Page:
Branagh's Love's Labour's Lost is a Treat for the Senses

| 16 Feb 2015 | 04:55

    It's a strange bird: a rather loose interpretation of the Bard's comedy that cuts the play to the bone and fills in any gaps with musical numbers done in the high style of lush Technicolor song-and-dance specials from the 30s to 50s. It's not as thorough as Branagh's Henry V or Hamlet, but it's a much better, more inventive film?less puffed up with cultural importance, it highlights the dizzying lightness of Shakespeare in swoony romantic-comedy mode. And the musical numbers?retro stagings of numbers by Cole Porter, Irving Berlin and Jerome Kern?are glorious. Branagh and his cinematographer, the great Alex Thomson, put the widescreen frame to superb use, capturing most of the routines in one or two long takes, shooting the performers head-to-toe so you can appreciate the choreography, and "cutting" by shifting camera position rather than by than dicing up the film.

    This is how musicals are supposed to look, like back when audiences had enough imagination to appreciate real musicals and Hollywood had the talent pool and financial impetus to justify cranking them out in large numbers. As in Woody Allen's Everyone Says I Love You, the cast is comprised mostly of people who aren't trained musical pros, but, unlike Allen, Branagh drilled the hell out of them and pushed them as close to professionalism as possible. The lanky, brawny Matthew Lillard moves like a potential Gene Kelly; Alicia Silverstone unleashes a killer romantic stare, all the more effective because of the luminous photography, which compensates for barely proficient singing; Branagh, with his unkempt forelock and neatly trimmed mustache, is a ringer for Laurence Olivier in the 50s?an Olivier with happy feet. All the performers seem to love what they're doing, and they take the business of musical performance seriously without ever betraying how hard they're working. When they burst into song, the heart leaps. Their singing and dancing seem less the affectation of a film buff director than a refinement of human expression?an objective correlative for the buoyant emotions people feel when they're in love, and in love with love.

    The story is set in 1939, on the eve of World War II. The young king of Navarre (Alessandro Nivola) has retreated to the shelter of a university to better himself, taking his three best friends, Dumain (Adrian Lester), Longaville (Lillard) and Berowne (Branagh) with him; to ensure productivity in their studies, the men vow to fast one day a week and avoid all contact with women. This becomes a problem when Navarre is visited by the Princess of France (Silverstone) and her three friends, Katherine (Emily Mortimer), Maria (Carmen Ejogo) and Rosaline (Natascha McElhone). The purpose of the women's mission is diplomatic?to resolve a financial dispute between the two nations. But the talk soon turns to love, and the men and women pair off, with relatively few misunderstandings. Branagh skims over the text, summarizing significant plot developments via scratchy black-and-white, World War II-style "newsreels"; he treats the play mainly as an excuse to riff on musical styles, and to underscore the musicality of Shakespeare's language and link the expressiveness of Shakespeare's iambic pentameter to the elegance of song lyrics.

    An especially fine production number begins with Berowne standing on a table, reciting iambic pentameter and tapping out the rhythm with his hard-soled shoes. Some of Branagh's ideas are too literal, though?a musical dream sequence set to Porter's "I Get a Kick Out of You," shows the Don Armado, the Fantastical Spaniard, a lovestruck supporting character played by Timothy Spall, getting no kick from cocaine, finding that mere alcohol doesn't thrill him at all, and so forth. But for the most part, Love's Labour's Lost represents one of those rare instances where Branagh's boundless ambition as a director and Shakespeare interpreter is matched by his inventiveness and concentration. He doesn't go for a lot of big effects here?a least not big effects that announce themselves as such. He lets texture, mood, performance and design carry the show. It's all about effect, and most of the effects are stirring.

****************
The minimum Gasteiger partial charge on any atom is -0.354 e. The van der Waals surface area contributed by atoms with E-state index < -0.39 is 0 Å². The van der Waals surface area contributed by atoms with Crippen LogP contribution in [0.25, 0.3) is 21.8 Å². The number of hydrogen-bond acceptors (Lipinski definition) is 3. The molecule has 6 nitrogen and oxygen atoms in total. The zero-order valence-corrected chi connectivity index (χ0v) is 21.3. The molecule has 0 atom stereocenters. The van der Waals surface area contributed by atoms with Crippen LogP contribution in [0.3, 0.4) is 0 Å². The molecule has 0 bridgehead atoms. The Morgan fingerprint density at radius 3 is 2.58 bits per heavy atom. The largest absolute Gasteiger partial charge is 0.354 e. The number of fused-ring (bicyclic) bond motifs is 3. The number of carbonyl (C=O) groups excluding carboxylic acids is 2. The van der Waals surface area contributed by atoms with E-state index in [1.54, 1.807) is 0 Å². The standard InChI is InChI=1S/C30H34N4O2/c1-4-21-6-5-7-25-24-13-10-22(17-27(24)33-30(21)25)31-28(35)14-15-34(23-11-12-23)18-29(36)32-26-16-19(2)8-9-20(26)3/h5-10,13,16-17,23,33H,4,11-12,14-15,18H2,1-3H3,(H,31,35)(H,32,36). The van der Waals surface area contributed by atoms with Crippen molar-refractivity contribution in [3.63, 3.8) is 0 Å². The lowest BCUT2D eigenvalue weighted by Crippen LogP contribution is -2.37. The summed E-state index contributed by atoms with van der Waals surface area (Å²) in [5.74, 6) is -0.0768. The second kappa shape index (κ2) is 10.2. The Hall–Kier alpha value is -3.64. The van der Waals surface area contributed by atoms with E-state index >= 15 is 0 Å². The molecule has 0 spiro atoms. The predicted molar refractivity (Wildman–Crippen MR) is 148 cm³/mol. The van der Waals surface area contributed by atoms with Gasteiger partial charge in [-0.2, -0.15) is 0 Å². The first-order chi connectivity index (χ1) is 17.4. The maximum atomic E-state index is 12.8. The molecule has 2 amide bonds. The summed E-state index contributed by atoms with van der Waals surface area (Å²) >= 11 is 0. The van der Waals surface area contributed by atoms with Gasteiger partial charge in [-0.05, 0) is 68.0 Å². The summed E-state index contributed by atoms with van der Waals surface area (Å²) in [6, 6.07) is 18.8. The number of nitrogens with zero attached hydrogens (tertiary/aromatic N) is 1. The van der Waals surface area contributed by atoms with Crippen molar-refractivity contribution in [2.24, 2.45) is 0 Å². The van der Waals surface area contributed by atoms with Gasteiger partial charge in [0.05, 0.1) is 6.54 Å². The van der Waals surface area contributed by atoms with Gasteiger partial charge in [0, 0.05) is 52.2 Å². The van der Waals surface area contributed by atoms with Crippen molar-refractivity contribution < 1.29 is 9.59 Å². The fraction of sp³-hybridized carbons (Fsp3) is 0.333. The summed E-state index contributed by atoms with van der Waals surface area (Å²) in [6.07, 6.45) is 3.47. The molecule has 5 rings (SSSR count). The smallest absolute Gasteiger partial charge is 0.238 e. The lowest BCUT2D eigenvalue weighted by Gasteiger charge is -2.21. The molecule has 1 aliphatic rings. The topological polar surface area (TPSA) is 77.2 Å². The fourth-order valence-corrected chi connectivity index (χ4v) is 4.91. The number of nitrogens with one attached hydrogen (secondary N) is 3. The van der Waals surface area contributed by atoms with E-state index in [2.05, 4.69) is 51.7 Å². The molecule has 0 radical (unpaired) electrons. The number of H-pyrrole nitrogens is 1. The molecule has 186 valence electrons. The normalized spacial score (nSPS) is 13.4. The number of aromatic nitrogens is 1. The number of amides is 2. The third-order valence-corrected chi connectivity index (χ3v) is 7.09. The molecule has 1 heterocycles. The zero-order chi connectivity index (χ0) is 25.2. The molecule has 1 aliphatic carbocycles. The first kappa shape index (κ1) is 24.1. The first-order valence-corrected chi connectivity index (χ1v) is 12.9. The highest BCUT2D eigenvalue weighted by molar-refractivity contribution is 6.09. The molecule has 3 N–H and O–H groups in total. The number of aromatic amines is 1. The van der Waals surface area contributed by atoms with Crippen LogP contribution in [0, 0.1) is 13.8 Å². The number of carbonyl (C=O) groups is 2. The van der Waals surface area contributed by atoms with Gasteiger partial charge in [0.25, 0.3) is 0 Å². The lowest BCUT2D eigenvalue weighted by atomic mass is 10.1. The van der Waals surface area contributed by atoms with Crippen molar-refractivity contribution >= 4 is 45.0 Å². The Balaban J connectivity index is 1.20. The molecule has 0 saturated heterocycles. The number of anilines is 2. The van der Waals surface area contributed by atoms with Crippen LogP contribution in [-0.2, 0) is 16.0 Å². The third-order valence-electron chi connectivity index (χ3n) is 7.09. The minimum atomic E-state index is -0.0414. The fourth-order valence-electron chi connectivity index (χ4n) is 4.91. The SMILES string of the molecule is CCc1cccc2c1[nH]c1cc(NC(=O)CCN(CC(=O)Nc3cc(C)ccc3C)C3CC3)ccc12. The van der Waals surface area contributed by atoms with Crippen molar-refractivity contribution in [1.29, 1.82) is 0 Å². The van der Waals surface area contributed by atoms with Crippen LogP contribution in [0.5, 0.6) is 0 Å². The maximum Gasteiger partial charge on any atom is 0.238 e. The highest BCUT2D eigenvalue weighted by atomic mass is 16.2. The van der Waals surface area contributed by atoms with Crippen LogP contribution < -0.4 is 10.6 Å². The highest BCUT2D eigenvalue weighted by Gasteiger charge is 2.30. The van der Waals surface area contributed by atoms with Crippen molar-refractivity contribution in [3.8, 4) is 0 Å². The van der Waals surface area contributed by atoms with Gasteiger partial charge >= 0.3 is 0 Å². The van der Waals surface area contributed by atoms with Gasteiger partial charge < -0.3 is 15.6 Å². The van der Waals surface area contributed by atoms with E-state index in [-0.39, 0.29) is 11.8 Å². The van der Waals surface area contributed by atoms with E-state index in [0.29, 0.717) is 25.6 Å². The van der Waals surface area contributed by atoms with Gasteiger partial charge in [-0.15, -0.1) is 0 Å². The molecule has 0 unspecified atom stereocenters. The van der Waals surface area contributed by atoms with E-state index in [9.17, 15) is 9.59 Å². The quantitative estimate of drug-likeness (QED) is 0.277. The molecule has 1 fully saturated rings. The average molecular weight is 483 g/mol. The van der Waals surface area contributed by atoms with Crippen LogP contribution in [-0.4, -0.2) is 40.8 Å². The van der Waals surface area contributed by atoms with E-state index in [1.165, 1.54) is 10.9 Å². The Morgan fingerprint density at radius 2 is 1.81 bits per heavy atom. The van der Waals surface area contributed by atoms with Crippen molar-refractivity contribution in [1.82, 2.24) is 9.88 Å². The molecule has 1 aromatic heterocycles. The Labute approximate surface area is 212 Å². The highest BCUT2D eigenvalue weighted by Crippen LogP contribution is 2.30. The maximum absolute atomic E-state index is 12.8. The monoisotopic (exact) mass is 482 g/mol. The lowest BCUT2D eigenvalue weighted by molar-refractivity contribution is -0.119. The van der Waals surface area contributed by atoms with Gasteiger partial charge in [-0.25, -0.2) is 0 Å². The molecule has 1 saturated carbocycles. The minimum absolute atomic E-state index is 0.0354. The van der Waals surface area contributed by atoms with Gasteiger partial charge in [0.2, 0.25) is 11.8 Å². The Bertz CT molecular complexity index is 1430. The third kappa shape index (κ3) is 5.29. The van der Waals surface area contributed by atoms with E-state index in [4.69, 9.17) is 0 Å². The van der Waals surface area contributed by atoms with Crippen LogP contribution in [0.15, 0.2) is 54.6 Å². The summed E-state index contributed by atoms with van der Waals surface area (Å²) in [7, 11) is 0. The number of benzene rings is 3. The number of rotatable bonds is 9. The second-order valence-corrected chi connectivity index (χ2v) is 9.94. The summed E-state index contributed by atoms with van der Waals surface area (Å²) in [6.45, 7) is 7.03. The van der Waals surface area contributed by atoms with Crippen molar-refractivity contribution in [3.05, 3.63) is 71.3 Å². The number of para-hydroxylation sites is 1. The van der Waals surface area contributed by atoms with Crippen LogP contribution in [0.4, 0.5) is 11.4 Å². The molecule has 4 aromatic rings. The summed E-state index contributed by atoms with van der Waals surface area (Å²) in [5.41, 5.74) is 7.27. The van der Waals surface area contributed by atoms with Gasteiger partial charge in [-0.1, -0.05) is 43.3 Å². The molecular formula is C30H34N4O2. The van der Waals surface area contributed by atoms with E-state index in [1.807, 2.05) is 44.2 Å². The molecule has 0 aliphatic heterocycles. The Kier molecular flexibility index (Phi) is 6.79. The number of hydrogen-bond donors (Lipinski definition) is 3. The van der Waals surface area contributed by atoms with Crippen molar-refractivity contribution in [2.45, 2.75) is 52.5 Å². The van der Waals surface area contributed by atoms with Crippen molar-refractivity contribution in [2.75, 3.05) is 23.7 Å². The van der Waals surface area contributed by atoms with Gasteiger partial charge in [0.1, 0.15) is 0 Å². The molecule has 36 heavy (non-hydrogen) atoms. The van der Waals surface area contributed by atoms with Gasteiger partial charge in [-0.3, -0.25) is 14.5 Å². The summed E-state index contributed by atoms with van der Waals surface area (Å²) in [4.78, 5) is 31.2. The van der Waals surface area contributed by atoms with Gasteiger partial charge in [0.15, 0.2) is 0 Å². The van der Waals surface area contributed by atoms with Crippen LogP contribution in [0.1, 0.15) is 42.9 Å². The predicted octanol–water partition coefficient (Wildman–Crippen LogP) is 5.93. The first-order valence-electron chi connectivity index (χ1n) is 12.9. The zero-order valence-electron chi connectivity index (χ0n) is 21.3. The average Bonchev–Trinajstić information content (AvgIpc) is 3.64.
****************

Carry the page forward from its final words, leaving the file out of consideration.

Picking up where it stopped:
Adrian Lester, the best dancer of the bunch, performs an acrobatic solo that conjures the ghosts of Astaire and the Nicholas Brothers, complete with chair-tippings and splits. When the men catch each other in macho lies or have their schemes uncovered by the resourceful women, they let out panicked little whines that evoke the Three Stooges dreading punishment. A climactic stage show for the French delegation has Nathan Lane, as the scheming vaudeville clown Costard, performing a scorching version of "There's No Business Like Show Business," tapping out his enthusiasm before a chorus line of appropriately awestruck supporting characters. (The more Lane belts, the more he sounds like Ethel Merman; surfers could ride his vibrato.)

    Production designer Tim Harvey and costumer Anna Buruma demonstrate a rare understanding of color's possibilities. In a tearful final farewell, the women wear corsages whose vibrant colors match the shirts of the men they've fallen in love with. What the eye sees matches what the heart feels. This is what musicals are supposed to be: treats for the senses.

    Titan A.E. Directed by Don Bluth and Gary Goldman Titan A.E. a lavish new science-fiction epic codirected by Don Bluth and Gary Goldman, is proficient but forgettable. Set in the 31st century, the film takes on a grand theme?what becomes of human identity when the Earth no longer exists??and then muffs it with glibness, inattention and derivative visuals. The villains are the Drej, a race of energy beings that move like Japanimation robot warriors and look like they're made of neon-purple Krazy straws. At the start of the film, they blow up the Earth for reasons I'm still not clear on. The survivors disperse to the deepest reaches of space, preserving important remnants of Earth culture, such as soccer, late-90s slang and ethnic stereotypes (there's a space version of Bangkok populated mainly by Me-speakee-no-English types in coolie hats).

    The film's hero, Cale (Matt Damon), was devastated as a child by the loss of his heroic professor dad, who perished when the Drej nuked the Earth. The top-secret spaceship the old man was working on, the Titan, miraculously escaped and is rumored to be hidden somewhere in the galaxy. Cale, now a callow twentysomething working as a welder in a floating scrap yard, is contacted by his father's old sidekick, Korso (Bill Pullman), who's looking for the fabled starship. Turns out Cale's father hid a map to the Titan's location inside the boy's hand. Cale joins Korso's crew, which consists of three humanoid aliens (Nathan Lane, John Leguizamo and Janeane Garofalo) and a lovely pilot named Akima (Drew Barrymore), and together they set out to save humankind, evading the Drej at every turn.